APPRECIATING FATHER
EMILE NEUBERT, S.M.

This is a review of a new study just published by Father Jean-Louis Barré, S.M.
The review is the assessment of Father Luigi Gambero, S.M.,himself a noted
patrologist and Mariologist. The translation from French into English was made by Father Joseph Stefanelli, S.M., and edited by Brother John Samaha, S.M.

 

 

Who was Emile Neubert? A French Marianist priest, small of stature, fragile of health, modest and humble. When he was a student of theology preparing for the priesthood, a doctor told his superiors that he might not be able to continue his studies because of his general physical condition. However, he lived a long life and became the most respected and most famous Marian theologian of the Society of Mary founded by the Blessed William Joseph Chaminade.

Known throughout the world through his writings, Emile Neubert may be considered as one of the agents of the Mariology which is today noted for its rigorous and scientific character. Yet, it is not beyond the comprehension of simple believers. It is now forty years since his death (1967), yet his features and his work remain alive in the memory of his Marianist brothers. For it was he who, by his life and by his activity as a theologian, as writer and as educator, interpreted faithfully the Marian spirituality of Blessed William Joseph Chaminade and spread it far beyond the institutions and associations which the latter had founded.

Neubert’s name leads us almost instinctively to think of the Mother of the Lord. It can be said that, in his numerous publications, all is expressed in a Marian key. Cardinal Richaud said of him that he possessed a true charism for speaking about the Blessed Virgin. Cardinal Suenens spoke of him “as a pioneer of Marian theology presented at the level of all and inserted into practical living.” That is how Emile Neubert was, and that is how we like to remember him when reading his works of Marian doctrine and spirituality. They continue to arouse enthusiasm and consensus.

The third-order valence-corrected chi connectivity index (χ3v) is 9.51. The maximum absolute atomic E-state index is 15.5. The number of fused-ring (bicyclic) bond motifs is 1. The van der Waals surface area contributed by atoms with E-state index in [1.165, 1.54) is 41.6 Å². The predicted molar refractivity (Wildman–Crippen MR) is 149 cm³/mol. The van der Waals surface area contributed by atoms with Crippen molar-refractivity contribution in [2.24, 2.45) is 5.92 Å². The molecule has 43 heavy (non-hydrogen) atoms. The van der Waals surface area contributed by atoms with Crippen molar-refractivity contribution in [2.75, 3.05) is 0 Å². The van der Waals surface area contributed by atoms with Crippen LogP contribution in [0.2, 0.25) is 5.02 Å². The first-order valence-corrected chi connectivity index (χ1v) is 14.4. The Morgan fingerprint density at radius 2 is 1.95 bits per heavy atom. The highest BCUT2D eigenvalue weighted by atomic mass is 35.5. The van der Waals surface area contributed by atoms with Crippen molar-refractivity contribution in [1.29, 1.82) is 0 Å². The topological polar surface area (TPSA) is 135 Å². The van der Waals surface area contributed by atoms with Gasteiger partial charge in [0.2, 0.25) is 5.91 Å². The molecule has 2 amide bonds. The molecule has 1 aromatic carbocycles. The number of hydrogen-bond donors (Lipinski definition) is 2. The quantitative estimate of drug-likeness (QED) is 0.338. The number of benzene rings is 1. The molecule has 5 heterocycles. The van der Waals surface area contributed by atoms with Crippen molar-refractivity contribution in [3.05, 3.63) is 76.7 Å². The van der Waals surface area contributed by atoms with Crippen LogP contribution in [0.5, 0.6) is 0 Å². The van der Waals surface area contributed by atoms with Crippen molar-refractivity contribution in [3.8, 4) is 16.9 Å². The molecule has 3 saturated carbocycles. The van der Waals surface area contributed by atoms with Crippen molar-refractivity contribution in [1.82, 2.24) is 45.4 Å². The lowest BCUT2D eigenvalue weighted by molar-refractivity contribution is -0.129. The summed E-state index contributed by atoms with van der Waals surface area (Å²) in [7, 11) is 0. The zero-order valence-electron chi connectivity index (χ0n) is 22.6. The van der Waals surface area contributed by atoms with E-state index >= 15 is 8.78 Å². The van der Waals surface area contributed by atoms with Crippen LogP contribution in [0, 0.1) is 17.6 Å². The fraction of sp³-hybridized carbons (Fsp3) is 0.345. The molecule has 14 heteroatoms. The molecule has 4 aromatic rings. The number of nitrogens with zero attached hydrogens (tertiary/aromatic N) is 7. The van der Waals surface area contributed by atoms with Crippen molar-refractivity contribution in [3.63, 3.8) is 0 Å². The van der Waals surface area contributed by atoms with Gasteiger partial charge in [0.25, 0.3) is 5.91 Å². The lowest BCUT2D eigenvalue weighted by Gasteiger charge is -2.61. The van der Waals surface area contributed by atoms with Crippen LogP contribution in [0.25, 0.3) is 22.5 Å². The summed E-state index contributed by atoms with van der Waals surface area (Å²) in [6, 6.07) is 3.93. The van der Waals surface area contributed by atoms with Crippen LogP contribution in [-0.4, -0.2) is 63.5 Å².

Now we have the good fortune to have within our hands a publication, scholarly and profound, of his thought. Jean-Louis Barré, SM, in his doctoral thesis, La Mission de la Vierge Marie d’apres les Ecrits d’Emile Neubert (1878-1967), presents us with a study which takes us through all of Neubert’s works and which helps us to recapture the principal and clearest lines of his Marian theology. [The book was printed in Belgium by Trinacria, 334 pages.]

Barré’s work, in a way, takes us on the long journey Neubert traveled in order to achieve his full maturity as a theologian and master of the spiritual life. It was already apparent in the autobiography which is given appropriate consideration at the very beginning of the thesis.

Fundamental also are the clarifications of the theological and cultural context in which Neubert’s vocation for the study of Mariology was nurtured. He well understood that engaging in a deep study of the historical sources of Christianity was not superfluous since many of those sources required further research and stricter verification. Neubert began this engagement in historical investigation in his dissertation for his doctorate, Marie dans l’Eglise anténicéenne. Fortunately, Barré, in his second chapter, passes in review the authors and the currents of thought which might have directly or indirectly influenced Neubert’s cultural and Marian formation.

Chapter three, on the track of Marie dans le dogme, devoted itself to a properly dogmatic theology concerning the Mother of God, as elaborated by Neubert. It does so with abundant presentation and a rich investigation. Chapter four deals with the slender volume Mon Idéal: Jésus, Fils de Marie. It is truly a masterpiece of Marian spirituality showing how Neubert offers the believer, in the person of the Mother of God, a precious and enthusiastic guide for walking safely along the path to Christian holiness.

In conclusion, Barré, in chapter five, presents an overview of the reception which, even today, is given to Neubert’s writings and of the spiritual fruits which they produce not only among the spiritual descendants of Blessed William Joseph Chaminade but in the entire Church. Its proof, among others, is the translations into many languages in which Neubert’s works have been published.

Barré’s work bears the best letters of credibility for obtaining a welcome from the Marianist religious, from specialists in Mariology, and from the faithful who reserve a special place for the Blessed Virgin in their journey toward the fullness of the Christian life, who is Jesus, Son of Mary.

 
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